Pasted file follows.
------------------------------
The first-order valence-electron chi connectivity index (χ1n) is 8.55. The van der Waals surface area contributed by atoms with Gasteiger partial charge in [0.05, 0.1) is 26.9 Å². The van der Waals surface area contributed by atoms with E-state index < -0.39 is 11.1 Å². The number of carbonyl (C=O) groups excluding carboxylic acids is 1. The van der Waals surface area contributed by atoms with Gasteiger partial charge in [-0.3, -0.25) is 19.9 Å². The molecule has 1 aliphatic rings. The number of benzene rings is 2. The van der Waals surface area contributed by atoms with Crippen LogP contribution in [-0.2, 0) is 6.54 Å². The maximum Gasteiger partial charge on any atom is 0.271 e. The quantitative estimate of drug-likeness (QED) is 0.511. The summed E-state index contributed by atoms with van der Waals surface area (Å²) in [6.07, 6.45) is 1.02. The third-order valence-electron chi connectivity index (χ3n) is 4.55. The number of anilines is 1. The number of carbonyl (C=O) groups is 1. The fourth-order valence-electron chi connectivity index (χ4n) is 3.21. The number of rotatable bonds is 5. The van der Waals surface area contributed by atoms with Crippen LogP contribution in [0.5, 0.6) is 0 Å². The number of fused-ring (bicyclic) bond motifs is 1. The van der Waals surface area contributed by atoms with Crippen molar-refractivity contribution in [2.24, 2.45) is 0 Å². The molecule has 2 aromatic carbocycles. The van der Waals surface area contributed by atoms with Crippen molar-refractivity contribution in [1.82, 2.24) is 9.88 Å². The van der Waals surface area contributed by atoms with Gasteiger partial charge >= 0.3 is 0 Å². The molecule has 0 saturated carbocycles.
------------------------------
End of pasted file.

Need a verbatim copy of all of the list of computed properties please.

The first-order valence-electron chi connectivity index (χ1n) is 8.55. The van der Waals surface area contributed by atoms with Gasteiger partial charge in [0.05, 0.1) is 26.9 Å². The van der Waals surface area contributed by atoms with E-state index < -0.39 is 11.1 Å². The number of carbonyl (C=O) groups excluding carboxylic acids is 1. The van der Waals surface area contributed by atoms with Gasteiger partial charge in [-0.3, -0.25) is 19.9 Å². The molecule has 1 aliphatic rings. The number of benzene rings is 2. The van der Waals surface area contributed by atoms with Crippen LogP contribution in [-0.2, 0) is 6.54 Å². The maximum Gasteiger partial charge on any atom is 0.271 e. The quantitative estimate of drug-likeness (QED) is 0.511. The summed E-state index contributed by atoms with van der Waals surface area (Å²) in [6.07, 6.45) is 1.02. The third-order valence-electron chi connectivity index (χ3n) is 4.55. The number of anilines is 1. The number of carbonyl (C=O) groups is 1. The fourth-order valence-electron chi connectivity index (χ4n) is 3.21. The number of rotatable bonds is 5. The van der Waals surface area contributed by atoms with Crippen LogP contribution in [0.5, 0.6) is 0 Å². The number of fused-ring (bicyclic) bond motifs is 1. The van der Waals surface area contributed by atoms with Crippen molar-refractivity contribution in [2.24, 2.45) is 0 Å². The molecule has 2 aromatic carbocycles. The van der Waals surface area contributed by atoms with Crippen molar-refractivity contribution in [1.82, 2.24) is 9.88 Å². The van der Waals surface area contributed by atoms with Gasteiger partial charge >= 0.3 is 0 Å². The molecule has 0 saturated carbocycles.